Tucson woman born without arms denied access to rides at Univers - Tucson News Now

Tucson woman born without arms denied access to rides at Universal Orlando

Jessica Cox is a certified pilot, scuba diver and has a black belt in taekwondo. (Source: Tucson News Now) Jessica Cox is a certified pilot, scuba diver and has a black belt in taekwondo. (Source: Tucson News Now)
TUCSON, AZ (Tucson News Now) -

A Tucson woman is accusing Universal Orlando of discrimination after the park refused to let her get on any rides because she has no arms when she visited in November 2015.

Jessica Cox, who is a certified pilot, scuba diver and has a black belt in taekwondo, has filed a complaint with the Florida Commission on Human Relations.

She said the day of her visit, she was issued a special disability pass and a rider's guide.

"If I fly an airplane with my feet," Cox said, "why is it that I'm not allowed to ride a roller coaster?"

According to Universal Orlando's rider's guide, in order to ride, guests must be able to "continuously grasp with at least one upper extremity."

It goes on to explain that the guest must have at least one upper extremity or prosthesis "exhibiting good grip control with the ability to brace and strong enough to allow the guest to maintain the proper riding position through the duration of the ride, where specified."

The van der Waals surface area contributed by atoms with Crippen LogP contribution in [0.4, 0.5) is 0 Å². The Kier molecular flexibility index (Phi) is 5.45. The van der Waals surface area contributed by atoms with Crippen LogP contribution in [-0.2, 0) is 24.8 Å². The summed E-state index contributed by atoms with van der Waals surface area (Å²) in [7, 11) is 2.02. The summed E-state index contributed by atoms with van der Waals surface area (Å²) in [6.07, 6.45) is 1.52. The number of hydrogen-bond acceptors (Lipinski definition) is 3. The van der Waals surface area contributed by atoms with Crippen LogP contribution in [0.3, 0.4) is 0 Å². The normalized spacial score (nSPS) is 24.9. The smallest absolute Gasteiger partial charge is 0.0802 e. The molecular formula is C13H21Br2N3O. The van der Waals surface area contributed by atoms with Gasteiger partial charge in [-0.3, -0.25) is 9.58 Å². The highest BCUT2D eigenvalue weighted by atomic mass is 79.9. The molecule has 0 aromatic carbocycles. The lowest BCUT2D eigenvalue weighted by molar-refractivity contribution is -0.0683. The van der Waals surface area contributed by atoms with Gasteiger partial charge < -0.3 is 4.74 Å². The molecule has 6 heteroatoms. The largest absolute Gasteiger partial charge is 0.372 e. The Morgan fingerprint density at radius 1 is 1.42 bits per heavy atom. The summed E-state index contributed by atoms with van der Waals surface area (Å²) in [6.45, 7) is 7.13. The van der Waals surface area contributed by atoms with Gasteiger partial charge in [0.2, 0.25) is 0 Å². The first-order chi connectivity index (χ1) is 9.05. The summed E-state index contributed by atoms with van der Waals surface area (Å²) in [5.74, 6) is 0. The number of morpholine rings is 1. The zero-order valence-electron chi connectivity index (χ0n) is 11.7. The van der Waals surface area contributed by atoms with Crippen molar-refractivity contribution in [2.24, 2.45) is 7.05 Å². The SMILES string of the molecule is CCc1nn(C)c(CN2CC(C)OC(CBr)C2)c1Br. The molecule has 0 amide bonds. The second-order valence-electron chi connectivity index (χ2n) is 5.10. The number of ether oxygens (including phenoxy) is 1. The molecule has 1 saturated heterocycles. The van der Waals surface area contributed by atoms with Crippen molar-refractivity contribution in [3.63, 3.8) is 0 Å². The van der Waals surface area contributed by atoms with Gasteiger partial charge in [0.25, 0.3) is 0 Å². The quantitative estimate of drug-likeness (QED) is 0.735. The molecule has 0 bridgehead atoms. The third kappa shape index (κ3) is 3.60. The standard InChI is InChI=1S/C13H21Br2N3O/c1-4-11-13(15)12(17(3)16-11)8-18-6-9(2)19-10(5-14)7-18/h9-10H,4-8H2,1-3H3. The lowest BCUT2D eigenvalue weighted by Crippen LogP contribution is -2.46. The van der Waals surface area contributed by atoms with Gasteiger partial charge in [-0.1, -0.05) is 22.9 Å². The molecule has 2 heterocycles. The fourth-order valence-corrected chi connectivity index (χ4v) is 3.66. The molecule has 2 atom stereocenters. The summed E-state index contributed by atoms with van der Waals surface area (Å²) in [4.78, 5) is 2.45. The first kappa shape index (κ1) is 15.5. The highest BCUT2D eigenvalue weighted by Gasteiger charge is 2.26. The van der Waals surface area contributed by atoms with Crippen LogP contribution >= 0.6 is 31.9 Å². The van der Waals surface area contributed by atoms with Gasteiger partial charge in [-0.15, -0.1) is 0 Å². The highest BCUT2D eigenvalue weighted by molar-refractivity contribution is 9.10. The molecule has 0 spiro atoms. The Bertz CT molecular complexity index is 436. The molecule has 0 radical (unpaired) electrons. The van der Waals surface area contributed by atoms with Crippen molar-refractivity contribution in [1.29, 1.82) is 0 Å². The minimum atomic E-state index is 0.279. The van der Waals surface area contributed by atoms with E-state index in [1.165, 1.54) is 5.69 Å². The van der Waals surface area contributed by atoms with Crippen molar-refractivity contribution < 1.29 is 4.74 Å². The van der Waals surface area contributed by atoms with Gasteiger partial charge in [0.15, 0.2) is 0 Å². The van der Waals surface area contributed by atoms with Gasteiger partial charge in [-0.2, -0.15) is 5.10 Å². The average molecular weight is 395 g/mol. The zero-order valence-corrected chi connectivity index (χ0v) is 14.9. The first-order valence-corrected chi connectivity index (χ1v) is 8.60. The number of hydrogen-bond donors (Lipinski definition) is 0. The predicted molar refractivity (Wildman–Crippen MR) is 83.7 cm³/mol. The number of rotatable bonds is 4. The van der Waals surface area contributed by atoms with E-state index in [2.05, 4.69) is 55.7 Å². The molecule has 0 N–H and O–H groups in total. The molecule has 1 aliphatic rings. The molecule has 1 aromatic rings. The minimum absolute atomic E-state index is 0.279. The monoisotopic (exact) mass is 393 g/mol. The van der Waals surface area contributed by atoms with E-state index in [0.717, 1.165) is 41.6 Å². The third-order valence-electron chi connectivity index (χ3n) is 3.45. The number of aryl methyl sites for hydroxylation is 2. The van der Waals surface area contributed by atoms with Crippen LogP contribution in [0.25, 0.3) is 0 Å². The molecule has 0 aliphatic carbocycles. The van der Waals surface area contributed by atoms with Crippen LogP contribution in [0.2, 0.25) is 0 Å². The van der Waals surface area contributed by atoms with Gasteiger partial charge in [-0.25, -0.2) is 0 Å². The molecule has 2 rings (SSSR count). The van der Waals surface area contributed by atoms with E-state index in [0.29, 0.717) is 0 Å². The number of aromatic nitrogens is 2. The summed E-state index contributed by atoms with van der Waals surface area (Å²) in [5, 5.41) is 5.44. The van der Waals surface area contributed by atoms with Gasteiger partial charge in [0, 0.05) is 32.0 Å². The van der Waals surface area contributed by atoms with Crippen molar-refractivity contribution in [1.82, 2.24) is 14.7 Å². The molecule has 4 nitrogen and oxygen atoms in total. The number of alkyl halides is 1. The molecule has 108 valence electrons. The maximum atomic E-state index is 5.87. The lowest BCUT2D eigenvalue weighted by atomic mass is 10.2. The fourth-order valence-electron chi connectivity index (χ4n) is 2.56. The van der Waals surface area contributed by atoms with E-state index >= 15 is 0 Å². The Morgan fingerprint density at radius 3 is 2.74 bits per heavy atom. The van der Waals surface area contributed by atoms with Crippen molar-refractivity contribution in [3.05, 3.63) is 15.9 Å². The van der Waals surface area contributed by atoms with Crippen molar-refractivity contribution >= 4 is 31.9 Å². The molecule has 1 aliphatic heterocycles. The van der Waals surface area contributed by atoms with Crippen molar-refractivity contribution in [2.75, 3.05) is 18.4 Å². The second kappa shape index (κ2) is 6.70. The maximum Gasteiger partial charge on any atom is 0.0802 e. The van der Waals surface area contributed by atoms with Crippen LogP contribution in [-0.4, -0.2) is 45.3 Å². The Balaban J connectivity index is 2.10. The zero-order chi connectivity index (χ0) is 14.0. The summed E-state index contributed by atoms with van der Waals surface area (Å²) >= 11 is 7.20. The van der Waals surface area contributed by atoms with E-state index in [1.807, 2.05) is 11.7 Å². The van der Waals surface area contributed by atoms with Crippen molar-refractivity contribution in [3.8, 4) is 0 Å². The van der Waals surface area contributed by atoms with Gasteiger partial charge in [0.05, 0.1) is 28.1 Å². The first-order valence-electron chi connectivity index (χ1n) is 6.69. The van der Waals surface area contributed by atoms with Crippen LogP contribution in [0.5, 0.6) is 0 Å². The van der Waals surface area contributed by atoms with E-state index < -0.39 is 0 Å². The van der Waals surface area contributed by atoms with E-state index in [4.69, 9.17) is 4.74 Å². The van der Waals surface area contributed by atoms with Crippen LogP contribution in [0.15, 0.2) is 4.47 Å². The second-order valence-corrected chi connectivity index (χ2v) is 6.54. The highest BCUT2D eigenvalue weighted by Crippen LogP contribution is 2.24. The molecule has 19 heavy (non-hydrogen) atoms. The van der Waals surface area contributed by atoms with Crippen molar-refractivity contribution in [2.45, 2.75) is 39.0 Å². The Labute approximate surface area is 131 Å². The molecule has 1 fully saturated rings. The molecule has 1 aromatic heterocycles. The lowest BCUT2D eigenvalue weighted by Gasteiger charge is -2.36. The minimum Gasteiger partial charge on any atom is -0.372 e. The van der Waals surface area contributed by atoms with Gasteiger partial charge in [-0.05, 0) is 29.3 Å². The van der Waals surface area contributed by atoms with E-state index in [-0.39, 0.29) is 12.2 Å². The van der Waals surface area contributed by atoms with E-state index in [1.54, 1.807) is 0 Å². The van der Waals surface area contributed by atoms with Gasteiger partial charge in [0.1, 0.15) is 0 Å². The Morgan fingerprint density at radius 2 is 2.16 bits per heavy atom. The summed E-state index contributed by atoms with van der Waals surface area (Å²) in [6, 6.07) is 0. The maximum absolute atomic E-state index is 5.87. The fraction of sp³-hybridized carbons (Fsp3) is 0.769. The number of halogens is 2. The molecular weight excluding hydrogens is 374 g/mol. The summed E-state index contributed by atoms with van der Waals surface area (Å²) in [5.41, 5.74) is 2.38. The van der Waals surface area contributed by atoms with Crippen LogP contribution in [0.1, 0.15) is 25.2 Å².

You can read their entire guide here: http://tucsonne.ws/2cvtdCT

"It reminded of a time when I was in elementary school and I was prevented from going on certain equipment on the playground," she said. "That feeling that infuriated me, I mean, I hadn't experienced it for years."

Cox, who said she's never had any issues riding rides at other theme parks, went into detail about her experience on a blog post.

Here's an excerpt:

"As soon as I was back home, I made a follow-up call to Universal Studios. I was promised that my concerns would be documented, because they are feedback-based company. However, I was also told that their policies are cut and dried and are there for safety reasons. Basically, I was told that nothing could be done.

I also decided to reach out to Universal Creative, the manufacturers of the rides at Universal Studios, hoping to reach someone who would be would be willing to explore the possibility of changing restrictions so that the limitations on each ride can be tailor-fitted to specific disabilities. I have yet to receive a return call."

You can read Cox's full blog post here: http://tucsonne.ws/2bZ1b1W

Tucson News Now attempted to contact representatives for Universal Orlando, but did not receive a response.

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